Program

PO3-1-102

Behavioral and neurochemical analyses in the Piccolo knockdown mice as a new animal model for schizophrenia

[Speaker] Kohei Hamatani:1
[Co-author] Yoshiaki Miyamoto:1, Fu Kequan:1, Ryo Inagaki:1, Yuki Oketani:1, Shin-Ichi Muramatsu:2,3, Kyosuke Uno:1, Atsumi Nitta:1
1:Department of Pharmaceutical Therapy and Neuropharmacology, Faculty of Pharmaceutical Sciences, Graduate School of Medicine and Pharmaceutical Sciences, University of Toyama, Japan, 2:Division of Neurology, Department of Medicine, Jichi Medial University, Shimotsuke Tochigi, Japan, 3:Center for Gene & Cell Therapy, Institute of Medial Science, University of Tokyo, Tokyo, Japan

[Background] Schizophrenia is a serious mental disorder and is characterized by the positive symptom, negative symptom and cognitive dysfunction. Several risk factors such as genetic and environmental factors are generally involved in contributing to the onset of schizophrenia. Previous reports revealed that the expression levels of PCLO mRNA enhanced in the postmortem brain of the patients with schizophrenia and in the SH-SY5Y cells after treatment with atypical antipsychotics. The PCLO gene encodes Piccolo, a presynaptic cytomatrix protein, which serves in synaptic vesicle trafficking in the presynaptic active zone. We reconfirmed that the expression levels of PCLO mRNA and Piccolo protein were increased in the prefrontal cortex (PFC), of mice subchronically treated with risperidone and clozapine. Accordingly, we tried to investigate the behavioral and neurochemical phenotypes in the Piccolo knockdown mice.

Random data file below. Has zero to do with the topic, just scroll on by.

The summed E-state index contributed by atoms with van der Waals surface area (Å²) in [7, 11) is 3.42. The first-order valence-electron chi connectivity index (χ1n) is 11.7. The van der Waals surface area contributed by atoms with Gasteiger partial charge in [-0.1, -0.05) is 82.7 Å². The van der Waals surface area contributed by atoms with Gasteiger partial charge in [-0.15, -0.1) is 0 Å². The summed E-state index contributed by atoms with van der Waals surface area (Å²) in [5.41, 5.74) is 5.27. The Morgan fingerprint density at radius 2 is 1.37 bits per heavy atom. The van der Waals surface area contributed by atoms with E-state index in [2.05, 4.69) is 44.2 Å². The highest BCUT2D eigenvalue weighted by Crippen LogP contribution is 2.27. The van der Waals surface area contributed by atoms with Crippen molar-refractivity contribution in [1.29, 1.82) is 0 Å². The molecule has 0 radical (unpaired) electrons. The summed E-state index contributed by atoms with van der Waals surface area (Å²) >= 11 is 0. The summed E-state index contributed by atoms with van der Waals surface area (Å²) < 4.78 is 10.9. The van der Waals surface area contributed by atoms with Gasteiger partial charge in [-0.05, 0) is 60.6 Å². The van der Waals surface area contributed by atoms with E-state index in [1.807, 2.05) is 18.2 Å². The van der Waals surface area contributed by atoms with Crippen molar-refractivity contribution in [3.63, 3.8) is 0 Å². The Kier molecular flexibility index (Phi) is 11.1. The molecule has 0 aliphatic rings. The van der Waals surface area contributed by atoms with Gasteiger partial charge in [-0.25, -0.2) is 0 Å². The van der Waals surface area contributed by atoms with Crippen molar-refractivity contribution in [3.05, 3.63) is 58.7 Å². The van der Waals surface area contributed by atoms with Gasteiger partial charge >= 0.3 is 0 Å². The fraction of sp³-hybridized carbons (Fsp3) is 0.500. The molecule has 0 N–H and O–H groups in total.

[Methods] Male C57BL/6J mice were injected the AAV-miPCLO or AAV-Mock vectors into the PFC, and were assessed by various behavioral tests 4 weeks after the AAV vector injection. For in vivo microdialysis combined with optogenetical methods, the AAV-ChIEF vectors were injected additionally into the PFC with the above vectors, and the neuronal activation by optical stimulation and the measurement of extracellular neurotransmitters were performed in the dorsal striatum (dSTR).
[Results] The Piccolo knockdown mice showed hyperlocomotion in the novel environment, impaired acoustic prepulse inhibition and cognitive deficits. Furthermore, the Piccolo knockdown mice exposed to mild social defeat stress exhibited behavioral despair and social withdrawal. Although the control mice showed increased glutamate and decreased dopamine in extracellular levels by the optical activation of the PFC projections in the dSTR, these responses in the Piccolo knockdown mice were blunted. To support with these results, the depolarization-evoked glutamate and GABA levels reduced in the dSTR of the Piccolo knockdown mice. In contrast, the depolarization-evoked dopamine levels in the same brain region enhanced.
[Conclusions] Our observations suggest that Piccolo in the PFC plays an important role in neurotransmission in the projective region from the PFC, the dSTR, and its malfunction induces psychiatric phenotypes similar to schizophrenia symptom. Thus, enhanced PCLO mRNA expression in the patients with schizophrenia could be due to the therapeutic efficacy.


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